I contend that that their crossover success (from Eurodance to the American indie scene) is owed to two things:

1) Vintage samples. Had they used modern keyboard drum kits and synth patches, Justice would not have made an impact on American pop music, nor would they have been nominated for a Grammy.

Cross by Justice

Instead, they took a cue from American hip hop (the digging in the crates aesthetic) by using lofi drum hits, funky basslines and retro synth sounds.

2) The role of the snare drum. The snare plays a much more significant role here than in a typical techno album. It is up front in the mix and has a considerable amount of low end.

Justice also has an impressive remix resume, including N*E*R*D, Justin Timberlake, Franz Ferdinand, U2 and a 2009 Grammy-winning remix of MGMT’s “Electric Feel.” No plans for any new Justice releases yet, but I will post when they are announced.

Buy the album from the music group that outranks the US Department of Justice on Google.

The Loudness War & Metallica’s “Death Magnetic”

Posted by Keith Freund On December - 17 - 20081 COMMENT

When Nirvana’s Nevermind came out, it was touted as one of the loudest albums ever released. Today, if that album came onto your iTunes playlist after Death Magnetic, you’d have to turn your speakers up considerably to hear it.*

Death Magnetic album coverPsychological studies have shown that a recording’s loudness dramatically affects how much people like a song and how likely it is that a person will stop on a certain radio station. The solution? Limiting: a process which effectively turns up the quietest parts of a recording, automatically raising its overall loudness. A limiter is one of the last pieces in the mastering signal chain and arguably the most important.

Done properly, limiting can add energy to a song. Taking it too far a la Death Magnetic, however, may cause ear fatigue, a subconscious phenomenon akin to reading under dim light, straining the listener’s ears and making him or her want to turn off the music after extended listening periods.

Metallica‘s latest has received a flood of criticism and media attention regarding the presence of over-limiting and digital clipping, an unpleasant-sounding Guitar Hero for Wiidistortion that occurs when a sound medium is overloaded beyond its volume limit.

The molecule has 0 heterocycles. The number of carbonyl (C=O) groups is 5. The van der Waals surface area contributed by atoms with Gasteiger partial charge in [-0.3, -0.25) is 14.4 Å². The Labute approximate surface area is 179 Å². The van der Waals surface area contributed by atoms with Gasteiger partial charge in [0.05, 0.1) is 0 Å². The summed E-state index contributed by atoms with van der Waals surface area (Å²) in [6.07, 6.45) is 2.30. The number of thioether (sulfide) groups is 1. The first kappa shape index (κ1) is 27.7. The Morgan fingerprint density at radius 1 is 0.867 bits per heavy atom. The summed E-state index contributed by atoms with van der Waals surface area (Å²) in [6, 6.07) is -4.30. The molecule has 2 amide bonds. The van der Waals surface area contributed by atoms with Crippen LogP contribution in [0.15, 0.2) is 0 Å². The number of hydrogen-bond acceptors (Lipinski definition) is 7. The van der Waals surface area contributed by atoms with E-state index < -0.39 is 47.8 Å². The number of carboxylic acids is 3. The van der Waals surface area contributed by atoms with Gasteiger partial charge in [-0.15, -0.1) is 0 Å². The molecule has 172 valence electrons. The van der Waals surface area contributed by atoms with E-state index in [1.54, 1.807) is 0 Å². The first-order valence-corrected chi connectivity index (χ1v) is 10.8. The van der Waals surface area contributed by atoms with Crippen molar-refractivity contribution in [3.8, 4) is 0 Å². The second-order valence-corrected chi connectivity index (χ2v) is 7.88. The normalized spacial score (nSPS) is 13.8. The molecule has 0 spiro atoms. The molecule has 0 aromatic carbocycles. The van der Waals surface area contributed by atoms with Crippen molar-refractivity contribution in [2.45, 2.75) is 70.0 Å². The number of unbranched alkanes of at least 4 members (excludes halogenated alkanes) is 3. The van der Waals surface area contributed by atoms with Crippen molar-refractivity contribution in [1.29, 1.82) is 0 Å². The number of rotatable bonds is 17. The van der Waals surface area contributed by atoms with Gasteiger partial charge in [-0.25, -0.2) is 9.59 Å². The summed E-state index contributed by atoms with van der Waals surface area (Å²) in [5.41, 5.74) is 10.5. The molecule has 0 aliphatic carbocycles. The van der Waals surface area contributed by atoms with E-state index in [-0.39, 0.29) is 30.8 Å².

The audio community has been debating the so-called “loudness war” for years but never before have consumers been able to hear the difference for themselves. Enter Guitar Hero: World Tour, which allows users to access an unmastered version of Death Magnetic – and it sounds a lot better.

Mastering engineer Ted Jensen defends himself:

“In this case the mixes were already [over-limited] before they arrived at my place […] I would never be pushed to overdrive things as far as they are here. Believe me I’m not proud to be associated with this one, and we can only hope that some good will come from this in some form of backlash against volume [being seen as the most important thing].”

It is hard to say who is responsible. The engineers who worked on the album have otherwise stellar track records. In any case, Death Magnetic may represent a new kind of revolution: one that gets quieter.

Personally, I find that clipping can benefit some recordings, but this new Metallica record took it too far. Add to this the fake-sounding drums and we’re left with one of the worst sound major recordings in recent years. What do you think? And to those of you who aren’t audio engineers: did you notice?

Also note: Another result of the loudness war is that many record labels have released “digitally remastered” versions of classic albums in order to compete with today’s recordings. If you want to compare Nevermind to Death Magnetic, use the original release for full effect.

*Soundcheck notwithstanding.

Sources: Tape Op (Nov/Dec ’08),


Featured Columns